Immunity research pioneer Seymour Klebanoff dies at 89
Dr. Seymour Klebanoff, 89, a world leader in the study of how white blood cells kill bacteria, died in his sleep Aug. 31 at his Seattle home. During a long and distinguished career, he established the University of Washington as one of the leading centers in the world for research in infectious diseases.
In 1967, Dr. Klebanoff published “The Neutrophil: Function and Clinical Disorders” with his mentee Dr. Robert Clark. This seminal work described the natural mechanisms by which certain white blood cells, called phagocytes, engulf and destroy harmful bacteria by producing an enzyme called myeloperoxidase.
“It's as if the phagocytes attract bacteria into an intracellular swimming pool and then turn on a spigot of Clorox to kill them," he once said.
Through this discovery and his ongoing research, Dr. Klebanoff changed science’s understanding of the body’s natural defense mechanisms in fighting infections. He advanced knowledge about inflammation and brought about new insights and approaches in the study of cancer, viruses, including HIV, and other infectious diseases.
“Seymour Klebanoff revealed that our own bodies are the best defense against disease,” said Dr. Wes Van Voorhis, who trained under Dr. Klebanoff and is now head of the Division of Allergy and Infectious Diseases at UW Medicine. “Through natural mechanisms that are similar to how household bleach kills organisms, white blood cells take bacteria, viruses and parasites out of the bloodstream and kill them, either directly or in combination with other elements such as iodine. His research also led to new approaches to treat disease when these natural mechanisms are impaired by using therapies to bolster white blood cells.”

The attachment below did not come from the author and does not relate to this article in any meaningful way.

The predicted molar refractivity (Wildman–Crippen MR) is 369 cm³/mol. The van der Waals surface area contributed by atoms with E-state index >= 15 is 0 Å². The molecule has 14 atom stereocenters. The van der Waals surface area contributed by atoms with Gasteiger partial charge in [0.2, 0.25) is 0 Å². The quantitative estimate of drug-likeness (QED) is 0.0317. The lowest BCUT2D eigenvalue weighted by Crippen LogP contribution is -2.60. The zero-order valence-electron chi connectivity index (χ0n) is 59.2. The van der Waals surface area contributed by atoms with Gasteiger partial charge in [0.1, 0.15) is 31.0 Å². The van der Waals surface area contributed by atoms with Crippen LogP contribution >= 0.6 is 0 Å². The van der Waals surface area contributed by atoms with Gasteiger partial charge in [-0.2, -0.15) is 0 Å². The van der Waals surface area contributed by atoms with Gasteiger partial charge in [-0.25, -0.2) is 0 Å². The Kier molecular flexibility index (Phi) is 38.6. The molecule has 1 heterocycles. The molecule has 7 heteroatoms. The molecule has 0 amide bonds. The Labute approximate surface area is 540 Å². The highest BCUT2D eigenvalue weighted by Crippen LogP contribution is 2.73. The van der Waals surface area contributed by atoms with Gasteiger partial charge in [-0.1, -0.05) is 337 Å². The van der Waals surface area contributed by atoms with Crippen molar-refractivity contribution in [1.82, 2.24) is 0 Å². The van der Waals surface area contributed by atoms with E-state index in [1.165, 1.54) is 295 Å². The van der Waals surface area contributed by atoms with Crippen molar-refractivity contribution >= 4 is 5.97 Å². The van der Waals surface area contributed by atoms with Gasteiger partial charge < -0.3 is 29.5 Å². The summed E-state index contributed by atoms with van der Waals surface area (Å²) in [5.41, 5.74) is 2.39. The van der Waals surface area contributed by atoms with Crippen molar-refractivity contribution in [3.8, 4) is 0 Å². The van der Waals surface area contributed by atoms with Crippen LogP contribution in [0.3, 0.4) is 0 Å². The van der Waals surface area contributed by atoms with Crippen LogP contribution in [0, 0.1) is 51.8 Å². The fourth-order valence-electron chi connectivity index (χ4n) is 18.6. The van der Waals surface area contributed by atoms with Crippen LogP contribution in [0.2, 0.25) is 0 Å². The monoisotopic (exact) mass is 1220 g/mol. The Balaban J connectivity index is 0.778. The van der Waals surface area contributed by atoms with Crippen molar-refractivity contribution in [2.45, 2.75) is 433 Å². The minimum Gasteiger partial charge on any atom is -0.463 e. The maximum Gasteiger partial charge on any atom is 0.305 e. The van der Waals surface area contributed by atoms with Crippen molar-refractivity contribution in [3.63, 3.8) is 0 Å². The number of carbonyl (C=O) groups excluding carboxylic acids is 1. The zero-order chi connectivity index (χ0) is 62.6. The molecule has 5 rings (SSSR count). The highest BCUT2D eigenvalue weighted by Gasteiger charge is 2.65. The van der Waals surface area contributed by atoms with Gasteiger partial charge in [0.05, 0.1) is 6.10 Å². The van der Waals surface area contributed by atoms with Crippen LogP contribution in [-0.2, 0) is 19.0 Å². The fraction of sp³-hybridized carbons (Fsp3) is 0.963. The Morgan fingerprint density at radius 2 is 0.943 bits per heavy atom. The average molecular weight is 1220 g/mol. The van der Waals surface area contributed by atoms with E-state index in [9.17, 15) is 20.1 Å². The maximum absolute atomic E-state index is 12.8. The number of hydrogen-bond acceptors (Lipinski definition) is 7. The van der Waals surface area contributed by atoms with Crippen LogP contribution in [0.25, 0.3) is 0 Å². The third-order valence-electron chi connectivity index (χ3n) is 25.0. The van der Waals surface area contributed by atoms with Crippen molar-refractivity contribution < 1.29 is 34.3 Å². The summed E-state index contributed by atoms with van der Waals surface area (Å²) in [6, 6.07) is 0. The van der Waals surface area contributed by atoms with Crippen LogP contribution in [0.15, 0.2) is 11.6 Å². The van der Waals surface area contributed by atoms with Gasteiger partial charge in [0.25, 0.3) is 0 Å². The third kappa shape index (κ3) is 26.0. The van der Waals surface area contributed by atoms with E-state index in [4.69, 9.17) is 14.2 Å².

Dr. Klebanoff received the prestigious lifetime achievement award from the Association of American Medical Colleges for Distinguished Research in Biomedical Science in 2007. He contributed more than 230 original publications and scholarly reviews to the better understanding of inflammation and host defense mechanisms. He received the MERIT Award from the National Institutes of Health, the Marie T. Bonazinga Award from the Society for Leukocyte Biology, the Alexander Fleming Award from the Infectious Diseases Society of America, and the Bristol-Myers Squibb Award for Distinguished Achievement in Infectious Disease Research.
He was born in Toronto, Canada, on Feb. 3, 1927, to Samuel and Ann Klebanoff. He received his M.D. from the University of Toronto in 1951 and Ph.D. in biochemistry from the University of London in 1954. His postgraduate training included a fellowship in pathological chemistry at the University of Toronto and an Arthritis and Rheumatism Foundation Fellowship at the Rockefeller Institute in New York.
He joined the UW School of Medicine faculty in 1962. He served as division head for Allergy and Infectious Diseases from 1976 to 1994. He also led two major UW programs that train medical scientists: the Research Training Unit and the Medical Scientist Training Program leading to the M.D./Ph.D. degrees. In 2012, he was honored for his “50 Years of Excellence at UW” with a symposium attended by colleagues and students from around the world.
“Seymour Klebanoff was one of the best faculty members in the history of the UW School of Medicine,” said Dr. Paul Ramsey, chief executive officer of UW Medicine and dean of the UW School of Medicine. “He helped to nurture the careers of many academic physicians, scientists, and community leaders, and I was privileged to be one of many individuals mentored by him over the years.”
He is survived by his wife of 65 years, Evelyn; his children, Dr. Carolyn Klebanoff of San Francisco and Mark Klebanoff of Seattle; and six grandchildren.
Remembrance plans are pending.